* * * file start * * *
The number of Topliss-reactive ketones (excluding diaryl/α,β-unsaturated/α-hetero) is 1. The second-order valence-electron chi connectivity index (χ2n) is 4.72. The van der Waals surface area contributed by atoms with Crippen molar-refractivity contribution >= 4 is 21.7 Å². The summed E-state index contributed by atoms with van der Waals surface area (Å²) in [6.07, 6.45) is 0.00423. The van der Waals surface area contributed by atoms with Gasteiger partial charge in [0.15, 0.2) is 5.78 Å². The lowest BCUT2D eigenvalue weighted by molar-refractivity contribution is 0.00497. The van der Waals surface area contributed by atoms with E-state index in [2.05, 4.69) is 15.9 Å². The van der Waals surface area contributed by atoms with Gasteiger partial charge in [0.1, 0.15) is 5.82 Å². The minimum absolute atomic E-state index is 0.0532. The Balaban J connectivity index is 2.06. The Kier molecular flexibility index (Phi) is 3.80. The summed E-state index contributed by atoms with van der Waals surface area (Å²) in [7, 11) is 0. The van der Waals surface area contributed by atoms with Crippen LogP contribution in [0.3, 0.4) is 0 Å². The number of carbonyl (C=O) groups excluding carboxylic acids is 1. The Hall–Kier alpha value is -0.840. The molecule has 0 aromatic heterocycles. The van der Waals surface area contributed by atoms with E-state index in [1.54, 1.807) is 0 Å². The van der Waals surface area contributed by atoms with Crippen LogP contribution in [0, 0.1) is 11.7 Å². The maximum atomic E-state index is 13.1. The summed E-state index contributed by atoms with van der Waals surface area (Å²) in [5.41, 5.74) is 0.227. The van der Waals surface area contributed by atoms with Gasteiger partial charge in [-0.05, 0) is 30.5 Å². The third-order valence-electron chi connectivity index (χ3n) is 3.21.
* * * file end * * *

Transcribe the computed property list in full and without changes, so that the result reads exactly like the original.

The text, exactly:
The number of Topliss-reactive ketones (excluding diaryl/α,β-unsaturated/α-hetero) is 1. The second-order valence-electron chi connectivity index (χ2n) is 4.72. The van der Waals surface area contributed by atoms with Crippen molar-refractivity contribution >= 4 is 21.7 Å². The summed E-state index contributed by atoms with van der Waals surface area (Å²) in [6.07, 6.45) is 0.00423. The van der Waals surface area contributed by atoms with Gasteiger partial charge in [0.15, 0.2) is 5.78 Å². The lowest BCUT2D eigenvalue weighted by molar-refractivity contribution is 0.00497. The van der Waals surface area contributed by atoms with E-state index in [2.05, 4.69) is 15.9 Å². The van der Waals surface area contributed by atoms with Gasteiger partial charge in [0.1, 0.15) is 5.82 Å². The minimum absolute atomic E-state index is 0.0532. The Balaban J connectivity index is 2.06. The Kier molecular flexibility index (Phi) is 3.80. The summed E-state index contributed by atoms with van der Waals surface area (Å²) in [7, 11) is 0. The van der Waals surface area contributed by atoms with Crippen LogP contribution in [0.3, 0.4) is 0 Å². The number of carbonyl (C=O) groups excluding carboxylic acids is 1. The Hall–Kier alpha value is -0.840. The molecule has 0 aromatic heterocycles. The van der Waals surface area contributed by atoms with E-state index in [1.54, 1.807) is 0 Å². The van der Waals surface area contributed by atoms with Crippen LogP contribution in [0, 0.1) is 11.7 Å². The maximum atomic E-state index is 13.1. The summed E-state index contributed by atoms with van der Waals surface area (Å²) in [5.41, 5.74) is 0.227. The van der Waals surface area contributed by atoms with Gasteiger partial charge in [-0.05, 0) is 30.5 Å². The third-order valence-electron chi connectivity index (χ3n) is 3.21.